CONSERVATIVE OPINION OVER THE KOSOVO campaign seems about equally divided between those who consider it a debacle turning into a morass and those who consider it a fiasco turning into a quagmire. These views prevail across the spectrum of where-we-go-from-here opinion--that is, among the bug-out crowd, the march-to-Belgrade crowd, and everyone in between.
There are two reasons for this. One is, quite simply, that the war (not that anyone at NATO headquarters or in the Clinton administration likes that term) began badly, continues haltingly, and doesn't look to be ending any time soon, at least not short of retreat and humiliation. The other reason can be summarized as follows: Bill Clinton.
Where to begin? Well, probably with the draft dodging during the Vietnam war, then the decades of lies on that subject, continuing through gays-in-the- military and Mogadishu, not omitting Haiti and phony photo-ops at Normandy, on to Monica's services during phone conversations with congressmen about sending troops to Bosnia, proceeding to dogwagging in Sudan and Afghanistan, all while North Korea festers, Saddam sneers, China spies, readiness deteriorates, and generals get cashiered for conduct far less indiscreet than their commander in chief's--culminating at last in an ill-conceived Balkan war during which the world's foremost authority on talking your way out of a jam has been unfailingly incoherent. Bill Clinton is, in this view, the White House occupant least qualified to be commander in chief in the history of the Republic.
In short, the war, such as it is, has been personalized around Clinton: The war's failure is his failure, and his particular failings as a leader practically foreordain a bad outcome along precisely the lines we are seeing. Only Bill Clinton could be arrogant and historically ignorant enough to sit in the White House picking the targets for U.S. bombs, a la LBJ. Only Bill Clinton could make the decision on the relationship of ground troops to U.S. war aims on the basis of polling. Only Bill Clinton could start bombing without an inkling of what to do should bombing fail to achieve the objective -- except continue bombing.
In response, some throw up their hands, saying that the commitment of U.S. prestige to this venture is worth sacrificing because under this president, failure is inevitable. For those conservatives who believe, with Sen. John McCain, that once you're in it, you have to win it, the concern is still rather Clinton-centric: The project has been to create a political consensus that will drive the president's actions--to lead from the rear by pushing. Hopes for success are not high.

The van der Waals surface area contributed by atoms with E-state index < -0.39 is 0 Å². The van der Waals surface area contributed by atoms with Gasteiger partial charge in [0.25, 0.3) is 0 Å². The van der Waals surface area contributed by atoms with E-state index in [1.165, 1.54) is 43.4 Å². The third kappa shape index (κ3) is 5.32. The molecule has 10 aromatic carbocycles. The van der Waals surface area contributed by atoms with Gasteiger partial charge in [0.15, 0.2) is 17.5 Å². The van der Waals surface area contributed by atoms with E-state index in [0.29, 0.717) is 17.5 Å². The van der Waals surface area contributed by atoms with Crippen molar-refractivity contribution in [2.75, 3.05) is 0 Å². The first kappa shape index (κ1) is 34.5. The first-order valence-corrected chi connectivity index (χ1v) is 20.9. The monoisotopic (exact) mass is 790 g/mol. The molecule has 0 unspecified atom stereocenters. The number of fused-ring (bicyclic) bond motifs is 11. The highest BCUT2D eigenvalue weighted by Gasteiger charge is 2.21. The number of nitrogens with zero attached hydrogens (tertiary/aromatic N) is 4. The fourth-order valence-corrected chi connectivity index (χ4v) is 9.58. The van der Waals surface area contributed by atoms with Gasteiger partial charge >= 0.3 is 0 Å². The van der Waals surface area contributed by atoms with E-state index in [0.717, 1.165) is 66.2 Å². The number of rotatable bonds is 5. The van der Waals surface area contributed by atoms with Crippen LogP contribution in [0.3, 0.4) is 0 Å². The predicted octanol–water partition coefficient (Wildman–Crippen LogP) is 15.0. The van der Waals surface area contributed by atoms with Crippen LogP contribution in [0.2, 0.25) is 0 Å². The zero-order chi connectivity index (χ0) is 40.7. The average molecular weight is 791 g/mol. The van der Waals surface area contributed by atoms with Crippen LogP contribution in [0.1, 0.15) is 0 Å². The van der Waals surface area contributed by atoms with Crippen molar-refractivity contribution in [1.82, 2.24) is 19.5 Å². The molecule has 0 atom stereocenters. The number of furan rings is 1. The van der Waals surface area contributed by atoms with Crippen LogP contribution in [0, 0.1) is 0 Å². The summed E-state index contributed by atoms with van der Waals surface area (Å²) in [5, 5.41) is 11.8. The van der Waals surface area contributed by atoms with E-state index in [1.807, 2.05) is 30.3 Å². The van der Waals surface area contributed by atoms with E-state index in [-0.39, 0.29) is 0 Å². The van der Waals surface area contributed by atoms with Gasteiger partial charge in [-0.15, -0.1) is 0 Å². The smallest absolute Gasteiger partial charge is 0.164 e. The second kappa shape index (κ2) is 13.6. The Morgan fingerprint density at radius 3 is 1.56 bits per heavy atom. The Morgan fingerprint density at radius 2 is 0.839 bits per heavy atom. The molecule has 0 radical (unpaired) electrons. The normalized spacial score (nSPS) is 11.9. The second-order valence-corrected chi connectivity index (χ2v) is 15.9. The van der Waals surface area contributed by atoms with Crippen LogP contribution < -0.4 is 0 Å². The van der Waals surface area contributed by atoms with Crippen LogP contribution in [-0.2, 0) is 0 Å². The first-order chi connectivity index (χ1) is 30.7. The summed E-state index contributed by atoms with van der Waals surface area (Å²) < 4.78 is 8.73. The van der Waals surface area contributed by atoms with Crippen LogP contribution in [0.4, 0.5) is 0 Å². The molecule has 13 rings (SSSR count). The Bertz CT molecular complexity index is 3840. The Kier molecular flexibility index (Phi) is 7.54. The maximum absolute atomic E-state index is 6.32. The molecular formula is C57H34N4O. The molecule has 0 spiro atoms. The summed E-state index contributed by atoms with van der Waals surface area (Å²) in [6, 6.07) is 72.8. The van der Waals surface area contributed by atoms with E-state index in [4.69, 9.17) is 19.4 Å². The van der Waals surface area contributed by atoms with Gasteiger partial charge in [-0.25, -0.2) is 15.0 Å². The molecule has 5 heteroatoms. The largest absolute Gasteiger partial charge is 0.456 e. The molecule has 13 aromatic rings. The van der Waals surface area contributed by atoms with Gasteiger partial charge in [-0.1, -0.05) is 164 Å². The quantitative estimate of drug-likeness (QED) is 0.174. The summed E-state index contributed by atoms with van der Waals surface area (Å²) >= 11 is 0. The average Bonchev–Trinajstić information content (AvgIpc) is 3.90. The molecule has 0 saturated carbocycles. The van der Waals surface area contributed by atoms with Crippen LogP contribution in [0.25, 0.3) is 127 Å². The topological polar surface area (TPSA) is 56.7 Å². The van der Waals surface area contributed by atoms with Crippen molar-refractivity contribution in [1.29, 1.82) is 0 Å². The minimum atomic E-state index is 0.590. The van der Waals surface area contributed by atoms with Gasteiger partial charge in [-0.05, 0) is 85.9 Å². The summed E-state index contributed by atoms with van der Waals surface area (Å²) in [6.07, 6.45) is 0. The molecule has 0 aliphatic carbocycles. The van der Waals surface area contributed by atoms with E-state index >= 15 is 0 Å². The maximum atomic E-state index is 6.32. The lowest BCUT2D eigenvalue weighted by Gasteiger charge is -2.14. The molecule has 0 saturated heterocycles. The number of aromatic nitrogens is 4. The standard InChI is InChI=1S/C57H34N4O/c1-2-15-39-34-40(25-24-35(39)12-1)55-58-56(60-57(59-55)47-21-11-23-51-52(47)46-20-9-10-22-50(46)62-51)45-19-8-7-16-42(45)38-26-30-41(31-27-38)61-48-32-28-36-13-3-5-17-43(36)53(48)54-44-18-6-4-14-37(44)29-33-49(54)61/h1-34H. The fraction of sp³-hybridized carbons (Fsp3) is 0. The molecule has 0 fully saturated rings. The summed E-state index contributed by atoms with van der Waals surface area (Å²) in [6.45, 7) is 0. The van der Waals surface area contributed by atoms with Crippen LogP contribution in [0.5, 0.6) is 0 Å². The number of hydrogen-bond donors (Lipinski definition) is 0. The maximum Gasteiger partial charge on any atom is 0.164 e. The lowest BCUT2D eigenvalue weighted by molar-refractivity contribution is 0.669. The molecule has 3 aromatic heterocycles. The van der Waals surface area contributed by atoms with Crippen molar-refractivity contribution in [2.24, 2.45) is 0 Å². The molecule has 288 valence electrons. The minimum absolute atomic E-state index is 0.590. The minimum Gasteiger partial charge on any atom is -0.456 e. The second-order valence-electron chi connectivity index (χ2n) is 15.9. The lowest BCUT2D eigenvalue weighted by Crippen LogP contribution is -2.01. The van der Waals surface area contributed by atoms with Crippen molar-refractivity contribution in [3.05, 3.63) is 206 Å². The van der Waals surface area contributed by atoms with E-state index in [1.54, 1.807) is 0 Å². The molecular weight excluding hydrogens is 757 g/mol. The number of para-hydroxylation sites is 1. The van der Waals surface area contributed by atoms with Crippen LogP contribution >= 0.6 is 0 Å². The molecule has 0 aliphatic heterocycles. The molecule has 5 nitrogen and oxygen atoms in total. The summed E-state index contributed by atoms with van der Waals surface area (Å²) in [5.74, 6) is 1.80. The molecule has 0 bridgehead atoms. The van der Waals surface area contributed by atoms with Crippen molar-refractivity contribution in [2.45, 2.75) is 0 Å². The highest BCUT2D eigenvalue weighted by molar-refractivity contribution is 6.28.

But in the same spirit of preparing for all contingencies so conspicuously absent from the administration's thinking, it wouldn't hurt to consider another possibility, however remote: What if we win?
There are various possible definitions of victory, of course. Do we need to eliminate the Milosevic regime and put the Serbian leader on trial for war crimes in the Hague in order to consider the outcome satisfactory? Or would we settle for a conditional capitulation by Belgrade that would include Serbian withdrawal from Kosovo and a peacekeeping force there, paving the way for refugee resettlement? And surely it is the case that the administration will be presented with opportunities to declare victory and cease hostilities, regardless of whether the declaration means anything. But suppose at the end of the battle, even the administration's severest critics find they must concede that the rout they anticipated did not take place.
The exercise in contemplating the possibility of victory is useful for this reason alone: It reveals ways in which the emphasis on the persona of Bill Clinton is misplaced.
Were this merely Bill Clinton's war, we would be contemplating, mutatis mutandis, Bill Clinton's victory. Our hero, in this scenario -- perhaps initially ill-advised by his feckless underlings -- would have stayed the course through early adversity while mustering the resources to win. In the end, there would stride Bill Clinton, liberator of Kosovo, conqueror of Belgrade, protector of the Albanians, keeper of the Balkan peace, and, by the grace of God, builder of the bridge to the 21st Century Pax Americana. Imagine the size of the statue on Bill Clinton Boulevard in Pristina; perhaps at home we could rename Baltimore/Washington International Airport after him.
There is something wrong with this picture, is there not? True, in the event things turn out well, Clinton will deserve more credit than conservatives will be willing to give him. But there will be many other places to look for the origins of the victory. Start with NATO, where a capable general, Wesley Clark, whose record of commitment to a decent outcome in the Balkans is second to none, has so far been hobbled by hesitant political leadership. But credit will be due the collective NATO political leadership as well, for hanging together through a difficult time and demonstrating the alliance's commitment to civilized conduct in Europe. Foremost, of course, will be the credit due the sheer fact of U.S. power: Without the United States, the nations of Europe would have been unable to stop the horror on their doorstep.
Bill Clinton plays a role in all of this, of course. And he has made plenty of mistakes that are clearly his own. But come what may, it's important to frame the issue correctly. The proposition being tested in Kosovo comes down to this: Is U.S. power and prestige in the world today so overwhelming, that even Bill Clinton can wield it relatively effectively?
Tod Lindberg is editor of Policy Review.